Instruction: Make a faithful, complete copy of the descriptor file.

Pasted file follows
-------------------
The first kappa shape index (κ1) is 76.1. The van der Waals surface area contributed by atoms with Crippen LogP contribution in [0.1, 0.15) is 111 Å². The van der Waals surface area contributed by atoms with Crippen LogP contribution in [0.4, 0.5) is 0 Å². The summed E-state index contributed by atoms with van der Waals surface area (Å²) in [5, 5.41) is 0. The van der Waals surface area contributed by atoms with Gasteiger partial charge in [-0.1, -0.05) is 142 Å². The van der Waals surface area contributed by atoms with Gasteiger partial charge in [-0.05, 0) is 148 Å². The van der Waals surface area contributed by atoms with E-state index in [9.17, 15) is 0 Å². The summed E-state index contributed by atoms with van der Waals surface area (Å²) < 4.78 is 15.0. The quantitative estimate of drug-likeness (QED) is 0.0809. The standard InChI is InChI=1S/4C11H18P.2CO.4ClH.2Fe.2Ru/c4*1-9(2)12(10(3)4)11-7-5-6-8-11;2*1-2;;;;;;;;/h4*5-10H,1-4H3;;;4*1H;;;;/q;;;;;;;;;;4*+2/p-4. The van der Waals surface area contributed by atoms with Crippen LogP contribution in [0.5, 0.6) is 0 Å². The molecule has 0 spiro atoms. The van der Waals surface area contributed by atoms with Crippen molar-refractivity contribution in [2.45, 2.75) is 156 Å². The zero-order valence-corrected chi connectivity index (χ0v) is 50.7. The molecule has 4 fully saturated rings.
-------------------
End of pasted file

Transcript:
The first kappa shape index (κ1) is 76.1. The van der Waals surface area contributed by atoms with Crippen LogP contribution in [0.1, 0.15) is 111 Å². The van der Waals surface area contributed by atoms with Crippen LogP contribution in [0.4, 0.5) is 0 Å². The summed E-state index contributed by atoms with van der Waals surface area (Å²) in [5, 5.41) is 0. The van der Waals surface area contributed by atoms with Gasteiger partial charge in [-0.1, -0.05) is 142 Å². The van der Waals surface area contributed by atoms with Gasteiger partial charge in [-0.05, 0) is 148 Å². The van der Waals surface area contributed by atoms with E-state index in [9.17, 15) is 0 Å². The summed E-state index contributed by atoms with van der Waals surface area (Å²) < 4.78 is 15.0. The quantitative estimate of drug-likeness (QED) is 0.0809. The standard InChI is InChI=1S/4C11H18P.2CO.4ClH.2Fe.2Ru/c4*1-9(2)12(10(3)4)11-7-5-6-8-11;2*1-2;;;;;;;;/h4*5-10H,1-4H3;;;4*1H;;;;/q;;;;;;;;;;4*+2/p-4. The van der Waals surface area contributed by atoms with Crippen LogP contribution in [0.5, 0.6) is 0 Å². The molecule has 0 spiro atoms. The van der Waals surface area contributed by atoms with Crippen molar-refractivity contribution in [2.45, 2.75) is 156 Å². The zero-order valence-corrected chi connectivity index (χ0v) is 50.7. The molecule has 4 fully saturated rings.